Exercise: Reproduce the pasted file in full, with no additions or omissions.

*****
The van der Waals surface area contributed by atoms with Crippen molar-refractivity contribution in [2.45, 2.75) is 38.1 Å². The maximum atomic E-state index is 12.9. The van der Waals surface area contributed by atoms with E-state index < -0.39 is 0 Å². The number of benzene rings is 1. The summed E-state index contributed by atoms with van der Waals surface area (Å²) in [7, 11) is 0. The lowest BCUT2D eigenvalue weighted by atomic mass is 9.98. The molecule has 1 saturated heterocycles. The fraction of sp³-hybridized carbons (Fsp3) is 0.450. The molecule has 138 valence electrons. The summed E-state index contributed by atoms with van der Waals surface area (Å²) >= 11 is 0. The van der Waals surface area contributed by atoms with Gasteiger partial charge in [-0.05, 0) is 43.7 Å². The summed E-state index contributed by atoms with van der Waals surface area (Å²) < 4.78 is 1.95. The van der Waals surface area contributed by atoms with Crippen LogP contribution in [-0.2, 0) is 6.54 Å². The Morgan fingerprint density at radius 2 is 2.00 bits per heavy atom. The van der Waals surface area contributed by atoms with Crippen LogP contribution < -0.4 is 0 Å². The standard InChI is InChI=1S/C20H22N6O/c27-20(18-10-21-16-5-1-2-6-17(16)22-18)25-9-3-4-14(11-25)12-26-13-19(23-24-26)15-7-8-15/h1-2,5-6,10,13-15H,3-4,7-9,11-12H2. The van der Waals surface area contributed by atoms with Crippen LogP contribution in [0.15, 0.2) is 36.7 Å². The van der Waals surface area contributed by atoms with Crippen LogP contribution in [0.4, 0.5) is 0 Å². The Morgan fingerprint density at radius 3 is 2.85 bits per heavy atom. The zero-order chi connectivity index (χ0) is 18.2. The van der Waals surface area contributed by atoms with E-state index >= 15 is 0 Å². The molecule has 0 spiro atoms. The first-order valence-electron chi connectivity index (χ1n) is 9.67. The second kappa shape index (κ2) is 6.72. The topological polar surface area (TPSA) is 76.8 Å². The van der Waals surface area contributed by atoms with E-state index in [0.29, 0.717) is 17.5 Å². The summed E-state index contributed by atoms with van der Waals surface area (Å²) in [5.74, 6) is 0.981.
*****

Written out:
The van der Waals surface area contributed by atoms with Crippen molar-refractivity contribution in [2.45, 2.75) is 38.1 Å². The maximum atomic E-state index is 12.9. The van der Waals surface area contributed by atoms with E-state index < -0.39 is 0 Å². The number of benzene rings is 1. The summed E-state index contributed by atoms with van der Waals surface area (Å²) in [7, 11) is 0. The lowest BCUT2D eigenvalue weighted by atomic mass is 9.98. The molecule has 1 saturated heterocycles. The fraction of sp³-hybridized carbons (Fsp3) is 0.450. The molecule has 138 valence electrons. The summed E-state index contributed by atoms with van der Waals surface area (Å²) >= 11 is 0. The van der Waals surface area contributed by atoms with Gasteiger partial charge in [-0.05, 0) is 43.7 Å². The summed E-state index contributed by atoms with van der Waals surface area (Å²) < 4.78 is 1.95. The van der Waals surface area contributed by atoms with Crippen LogP contribution in [-0.2, 0) is 6.54 Å². The Morgan fingerprint density at radius 2 is 2.00 bits per heavy atom. The van der Waals surface area contributed by atoms with Crippen LogP contribution < -0.4 is 0 Å². The standard InChI is InChI=1S/C20H22N6O/c27-20(18-10-21-16-5-1-2-6-17(16)22-18)25-9-3-4-14(11-25)12-26-13-19(23-24-26)15-7-8-15/h1-2,5-6,10,13-15H,3-4,7-9,11-12H2. The van der Waals surface area contributed by atoms with Crippen LogP contribution in [0.15, 0.2) is 36.7 Å². The van der Waals surface area contributed by atoms with Crippen LogP contribution in [0.4, 0.5) is 0 Å². The Morgan fingerprint density at radius 3 is 2.85 bits per heavy atom. The zero-order chi connectivity index (χ0) is 18.2. The van der Waals surface area contributed by atoms with E-state index >= 15 is 0 Å². The molecule has 0 spiro atoms. The first-order valence-electron chi connectivity index (χ1n) is 9.67. The second kappa shape index (κ2) is 6.72. The topological polar surface area (TPSA) is 76.8 Å². The van der Waals surface area contributed by atoms with E-state index in [0.29, 0.717) is 17.5 Å². The summed E-state index contributed by atoms with van der Waals surface area (Å²) in [5.74, 6) is 0.981.